Physics 838 Graduate Student Seminar

In 1990, a seminar was initiated for QMC (formerly CNAM/CSR) graduate students in order to present their research to the other students, postdocs, and faculty in the Center. In addition to fostering a rich, collaborative environment in which students learn about the breadth and scope of research being done in QMC, the idea of this series is to teach several crucial skills to our students:

1) How to present their research in a clear and time-efficient way to an audience that was not expert in their area of research;

2) How to best answer questions during their presentations;

3) How to ask good questions when in an audience (or interview), in particular about research beyond their own narrow PhD topic.

In this seminar, students submit formalized feedback to each weekly presenter, providing informative information about presentation style, research content and tips for improvement.

Best Speaker Awards

At the end of each term, a cash prize award is given for the best student and postdoc presentations based on class feedback scores. Previous winners are listed here:

2018 (fall) Chris Eckberg (student), Jen-Hao Yeh (postdoc)

2015 Paul Syers, Jasper Drisko

2014 Sean Fackler, Paul Syers,

2013 Kevin Kirshenbaum, Kirsten Burson

2012 Baladitya Suri, Kristen Burson

2011 (fall) Sergii Pershoguba, Ted Thorbeck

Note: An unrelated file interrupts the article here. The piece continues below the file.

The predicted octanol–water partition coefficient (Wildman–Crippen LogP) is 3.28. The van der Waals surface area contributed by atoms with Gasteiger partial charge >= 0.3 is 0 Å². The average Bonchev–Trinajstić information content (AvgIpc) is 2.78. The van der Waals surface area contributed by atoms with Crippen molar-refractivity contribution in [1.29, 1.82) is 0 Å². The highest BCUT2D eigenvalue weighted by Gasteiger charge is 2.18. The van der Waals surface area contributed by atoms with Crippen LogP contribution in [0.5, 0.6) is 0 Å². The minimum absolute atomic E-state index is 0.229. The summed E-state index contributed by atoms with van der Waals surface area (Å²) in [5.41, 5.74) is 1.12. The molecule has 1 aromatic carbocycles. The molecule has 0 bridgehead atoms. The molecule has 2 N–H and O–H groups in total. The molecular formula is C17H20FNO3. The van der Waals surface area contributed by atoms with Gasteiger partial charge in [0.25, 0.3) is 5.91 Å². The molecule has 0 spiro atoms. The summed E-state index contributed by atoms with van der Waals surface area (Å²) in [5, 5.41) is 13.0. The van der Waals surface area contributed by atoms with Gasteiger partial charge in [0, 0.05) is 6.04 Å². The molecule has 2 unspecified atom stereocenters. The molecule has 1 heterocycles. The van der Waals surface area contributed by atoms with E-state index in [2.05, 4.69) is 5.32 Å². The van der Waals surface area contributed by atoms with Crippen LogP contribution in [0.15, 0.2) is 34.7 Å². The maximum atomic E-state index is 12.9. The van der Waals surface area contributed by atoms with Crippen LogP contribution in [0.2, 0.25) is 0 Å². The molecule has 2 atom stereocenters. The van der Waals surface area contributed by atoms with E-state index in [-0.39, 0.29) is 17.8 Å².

2011 (spring) Anirban Gangopadhyay, Baladitya Suri

2010 (fall) Christian J. Long, Tomasz M. Kott

2010 (spring) Tomasz M. Kott, Kevin Kirshenbaum

2009 (fall) Arun Luykx, Jen-Hao Yeh

Phys838C: No Class

Physics 838 Seminar
04.20.2020 4:00 pm - 5:00 pm
John S. Toll Rm 1201


Speaker 1: Haonan Xiong

Title: High coherence fluxonium qubit and microwave-activated entangling gates

We report experimental progress on microwave-activated entangling gates with capacitively coupled fluxonium qubits. When biased at the flux sweet-spot, individual qubit transition has long coherence (the best device has T2 > 400 us) [1]. A control-Z gate can be implemented by sending a short 2π-pulse at the frequency near the 1→2 transition of the target qubit [2]. The gate transition has higher frequency and larger matrix element than the qubit transition, resulting in fast gate and minimal spurious phase errors. Another microwave entangling gate, similar to the cross-resonance gate in transmon [3], can be applied to the computational subspace. We discuss qubits' design and fabrication, initialization, readout, and benchmarking of the gates.

[1] Long B. Nguyen, et. al., Phys. Rev. X (2019).
[2] Konstantin N. Nesterov, et. al., Phys. Rev. A 98, 030301 (2018).
[3] Jerry M. Chow, et. al., Phys. Rev. Lett. 107, 080502 (2011).

Speaker 2:Jingnan Cai

Title: Chaos and Chimeras in Hysteretic RF SQUID Metamaterials

Radio frequency Superconducting Quantum Interference Device (rf SQUID) has been established as a viable building block for microwave frequency metamaterials [1,2]. The rf SQUID resonance is tunable under applied dc flux, with upper-frequency range scaling as1+rf . Our previous design restricted the parameter rf below unity to avoid hysteresis, thus limited the resonance range. We have built new arrays of RF SQUID meta-atoms in the hysteretic regime to explore their interesting properties with the ultimate goal of extending the resonance frequency tunability. Much theoretical work has predicted chaotic dynamics and chimera states in such systems. Results from microwave transmission measurements showing signs of these phenomena will be reported. We will also discuss the future work of observing chimera in laser scanning microscopy  [3]. This work is supported by DOE through grant # DESC0018788.

[1] Phys. Rev. X, 3, 041029 (2013)

[2] Phys. Rev. X, 5, 041045 (2015)

[3] Appl. Phys. Lett. 114, 082601 (2019)